Enter the internet, where the new wave of Asian American hip-hop artists has increasingly been able to confront and overcome the challenges faced by older generations of Asian American rappers. The internet has opened up hip-hop to a much larger audience, with variance in race, economic situation, and location. This new audience means that anyone can market themselves to people more willing to give them a chance. Asian American rappers have become more unapologetically themselves, using Asian influences and challenging stereotypes in their music. The advent of social media and the internet is also attacking the stereotypes of the model minority and the place of Asian Americans in society.

Rappers like Awkwafina have been able to use the internet to go viral and develop a dedicated fan base. Her song “My Vag” became a viral feminist anthem, fighting the fetishizing nature of the hip-hop industry. Ricegum, an Asian American YouTuber, has been able to take advantage of the viral nature of the internet to release songs that rack up millions of streams. Virality ignores color or culture, and has shot these rappers past the barriers that would traditionally bar them from success.

The ability for Asian American rappers to market their music to other Asian Americans has created a new place for their artistry. Traditionally, hip-hop hasn’t been a prominent music genre in Asian, white, and brown communities, and the internet has allowed artists who would have been rejected in the ’90s to thrive in the modern day.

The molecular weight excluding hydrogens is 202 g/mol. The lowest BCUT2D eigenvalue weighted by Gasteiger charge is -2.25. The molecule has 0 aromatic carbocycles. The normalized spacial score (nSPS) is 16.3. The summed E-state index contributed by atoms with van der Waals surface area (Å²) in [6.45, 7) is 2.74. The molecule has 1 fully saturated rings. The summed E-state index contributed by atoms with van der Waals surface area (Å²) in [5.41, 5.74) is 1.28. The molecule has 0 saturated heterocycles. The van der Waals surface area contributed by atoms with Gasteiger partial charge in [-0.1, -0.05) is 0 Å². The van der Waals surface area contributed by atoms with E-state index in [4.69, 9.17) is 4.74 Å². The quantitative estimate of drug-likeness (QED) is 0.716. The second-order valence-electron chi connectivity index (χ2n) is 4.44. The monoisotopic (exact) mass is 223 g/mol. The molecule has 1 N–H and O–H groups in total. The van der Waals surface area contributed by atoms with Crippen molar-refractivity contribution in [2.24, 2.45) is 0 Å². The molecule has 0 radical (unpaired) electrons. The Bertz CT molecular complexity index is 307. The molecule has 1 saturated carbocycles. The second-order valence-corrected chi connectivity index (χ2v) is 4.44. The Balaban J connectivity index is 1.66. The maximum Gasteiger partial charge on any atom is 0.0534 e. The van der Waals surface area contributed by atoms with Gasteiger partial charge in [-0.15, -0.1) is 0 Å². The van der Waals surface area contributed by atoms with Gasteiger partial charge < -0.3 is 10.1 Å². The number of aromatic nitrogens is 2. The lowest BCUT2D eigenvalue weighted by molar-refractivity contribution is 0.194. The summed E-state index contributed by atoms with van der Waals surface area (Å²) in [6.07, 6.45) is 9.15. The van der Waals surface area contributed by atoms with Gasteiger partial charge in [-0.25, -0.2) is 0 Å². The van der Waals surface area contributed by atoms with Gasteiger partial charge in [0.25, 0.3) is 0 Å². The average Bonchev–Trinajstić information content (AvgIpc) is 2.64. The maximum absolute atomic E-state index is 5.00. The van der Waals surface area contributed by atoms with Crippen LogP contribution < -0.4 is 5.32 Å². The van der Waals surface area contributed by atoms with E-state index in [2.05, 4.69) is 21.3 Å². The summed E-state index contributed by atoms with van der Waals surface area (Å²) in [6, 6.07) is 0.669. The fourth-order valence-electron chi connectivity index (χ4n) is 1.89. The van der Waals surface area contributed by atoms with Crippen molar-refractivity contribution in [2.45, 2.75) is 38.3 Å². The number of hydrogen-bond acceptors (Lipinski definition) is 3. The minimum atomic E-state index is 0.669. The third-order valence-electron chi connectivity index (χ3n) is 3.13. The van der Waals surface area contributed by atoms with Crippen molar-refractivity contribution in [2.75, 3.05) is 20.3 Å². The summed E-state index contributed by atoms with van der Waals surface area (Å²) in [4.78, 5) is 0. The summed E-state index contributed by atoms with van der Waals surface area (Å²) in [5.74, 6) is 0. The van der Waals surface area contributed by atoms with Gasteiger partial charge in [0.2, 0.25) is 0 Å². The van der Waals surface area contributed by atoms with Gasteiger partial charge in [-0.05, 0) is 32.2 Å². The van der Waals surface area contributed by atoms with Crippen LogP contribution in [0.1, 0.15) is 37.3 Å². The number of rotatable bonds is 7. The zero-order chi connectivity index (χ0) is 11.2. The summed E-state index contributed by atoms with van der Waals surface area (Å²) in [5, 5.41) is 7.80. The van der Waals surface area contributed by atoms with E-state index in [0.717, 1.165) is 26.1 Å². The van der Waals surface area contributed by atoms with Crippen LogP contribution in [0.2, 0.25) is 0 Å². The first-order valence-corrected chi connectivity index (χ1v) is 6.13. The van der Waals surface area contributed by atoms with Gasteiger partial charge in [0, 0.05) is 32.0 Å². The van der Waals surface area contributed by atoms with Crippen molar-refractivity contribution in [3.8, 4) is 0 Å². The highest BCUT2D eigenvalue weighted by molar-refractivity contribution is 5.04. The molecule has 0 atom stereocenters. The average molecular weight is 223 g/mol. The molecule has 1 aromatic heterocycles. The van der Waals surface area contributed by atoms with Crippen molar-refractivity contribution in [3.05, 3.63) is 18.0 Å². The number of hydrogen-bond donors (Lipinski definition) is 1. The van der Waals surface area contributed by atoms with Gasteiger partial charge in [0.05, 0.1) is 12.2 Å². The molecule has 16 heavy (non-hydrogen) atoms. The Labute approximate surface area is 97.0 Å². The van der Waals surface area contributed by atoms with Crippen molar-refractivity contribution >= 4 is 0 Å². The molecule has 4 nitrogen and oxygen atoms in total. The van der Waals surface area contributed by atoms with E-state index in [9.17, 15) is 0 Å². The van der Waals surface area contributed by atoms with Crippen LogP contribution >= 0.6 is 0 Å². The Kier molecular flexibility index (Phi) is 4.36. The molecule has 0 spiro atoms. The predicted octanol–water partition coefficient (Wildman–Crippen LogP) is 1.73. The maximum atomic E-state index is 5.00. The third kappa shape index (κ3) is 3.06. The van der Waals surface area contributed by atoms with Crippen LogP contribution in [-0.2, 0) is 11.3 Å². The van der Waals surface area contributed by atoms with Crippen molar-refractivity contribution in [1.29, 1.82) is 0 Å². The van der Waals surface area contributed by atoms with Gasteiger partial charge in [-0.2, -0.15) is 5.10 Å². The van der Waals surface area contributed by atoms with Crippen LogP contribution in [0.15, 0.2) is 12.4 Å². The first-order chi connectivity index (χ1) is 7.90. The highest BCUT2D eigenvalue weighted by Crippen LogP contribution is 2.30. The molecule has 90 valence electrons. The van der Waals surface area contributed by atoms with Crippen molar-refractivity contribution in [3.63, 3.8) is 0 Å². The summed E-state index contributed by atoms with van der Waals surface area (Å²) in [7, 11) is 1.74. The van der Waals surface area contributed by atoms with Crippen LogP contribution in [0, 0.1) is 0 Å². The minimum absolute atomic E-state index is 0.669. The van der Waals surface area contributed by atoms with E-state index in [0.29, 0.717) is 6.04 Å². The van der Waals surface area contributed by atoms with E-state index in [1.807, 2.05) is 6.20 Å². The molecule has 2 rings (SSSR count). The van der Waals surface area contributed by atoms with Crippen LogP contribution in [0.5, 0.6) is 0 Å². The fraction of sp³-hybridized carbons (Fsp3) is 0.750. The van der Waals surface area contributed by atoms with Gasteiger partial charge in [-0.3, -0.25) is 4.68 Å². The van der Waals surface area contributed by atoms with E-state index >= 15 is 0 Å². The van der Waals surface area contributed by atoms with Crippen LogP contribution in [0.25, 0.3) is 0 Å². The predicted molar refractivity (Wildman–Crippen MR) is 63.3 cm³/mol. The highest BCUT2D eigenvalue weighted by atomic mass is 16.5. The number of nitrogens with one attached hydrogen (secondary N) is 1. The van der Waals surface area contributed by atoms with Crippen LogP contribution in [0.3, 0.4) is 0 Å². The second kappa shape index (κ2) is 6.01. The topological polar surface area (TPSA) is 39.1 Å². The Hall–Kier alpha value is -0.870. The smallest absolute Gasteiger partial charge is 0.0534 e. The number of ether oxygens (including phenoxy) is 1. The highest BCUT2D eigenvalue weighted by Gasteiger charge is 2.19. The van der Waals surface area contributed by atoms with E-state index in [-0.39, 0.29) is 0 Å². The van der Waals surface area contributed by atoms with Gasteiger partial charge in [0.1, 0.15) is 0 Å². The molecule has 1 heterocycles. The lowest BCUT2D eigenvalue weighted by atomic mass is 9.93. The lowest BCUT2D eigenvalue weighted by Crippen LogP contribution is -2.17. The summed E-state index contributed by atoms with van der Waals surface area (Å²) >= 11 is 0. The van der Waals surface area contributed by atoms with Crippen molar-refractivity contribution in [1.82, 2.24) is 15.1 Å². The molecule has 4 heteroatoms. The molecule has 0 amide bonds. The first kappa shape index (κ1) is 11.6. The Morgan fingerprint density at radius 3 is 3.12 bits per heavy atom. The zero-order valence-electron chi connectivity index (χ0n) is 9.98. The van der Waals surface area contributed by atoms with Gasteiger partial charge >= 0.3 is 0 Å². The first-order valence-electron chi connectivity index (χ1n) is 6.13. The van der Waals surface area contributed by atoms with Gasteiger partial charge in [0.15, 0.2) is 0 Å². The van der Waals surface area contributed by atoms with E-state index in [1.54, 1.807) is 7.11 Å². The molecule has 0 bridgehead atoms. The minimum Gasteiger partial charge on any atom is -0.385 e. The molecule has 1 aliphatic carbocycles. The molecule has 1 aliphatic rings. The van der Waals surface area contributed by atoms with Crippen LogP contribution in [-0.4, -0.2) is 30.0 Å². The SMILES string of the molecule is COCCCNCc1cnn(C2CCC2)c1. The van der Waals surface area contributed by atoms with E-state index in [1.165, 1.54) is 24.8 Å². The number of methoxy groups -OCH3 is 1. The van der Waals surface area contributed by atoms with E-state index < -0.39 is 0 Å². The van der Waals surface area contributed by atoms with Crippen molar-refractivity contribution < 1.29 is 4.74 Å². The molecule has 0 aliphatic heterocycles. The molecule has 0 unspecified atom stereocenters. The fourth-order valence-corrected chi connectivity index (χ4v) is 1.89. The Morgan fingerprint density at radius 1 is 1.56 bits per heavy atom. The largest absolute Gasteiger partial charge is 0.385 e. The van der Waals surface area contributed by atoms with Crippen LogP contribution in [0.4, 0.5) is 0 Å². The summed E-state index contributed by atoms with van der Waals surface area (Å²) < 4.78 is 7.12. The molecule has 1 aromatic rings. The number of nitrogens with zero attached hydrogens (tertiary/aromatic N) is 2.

Year of the Ox, Far East Movement, and Dumbfoundead are all examples of Asian American rappers and groups that have embraced their Asian heritage in their music. Far East Movement’s album “Identity” draws largely from Korean culture and music, Dumbfoundead raps in Korean and battles with the idea of the model minority, and Year of the Ox references Asian culture consistently. The spread of hip-hop to Asian communities and the ability to market their music to both Asian Americans and overseas audiences has allowed modern artists to thrive and explore their own identities.

New Asian American rappers have also been able to avoid the pitfalls of major labels. Dumbfoundead created the label BORN CTZN to promote Asian and Asian American artists. 88rising is an up-and-coming label with artists like Rich Brian, Joji, and the Higher Brothers on their roster. The ability for Asians and Asian Americans to seize business opportunities and promote their own culture has allowed, and will continue to allow, a new wave of Asian and Asian American artists to step into the light.

The entrance of these artists into the scene is indicative of a greater cultural shift. The diffusion of culture and breaking down of historical stereotypes has opened up an entire new audience to Asian Americans in hip-hop, which is bound to have truly monumental effects on the genre.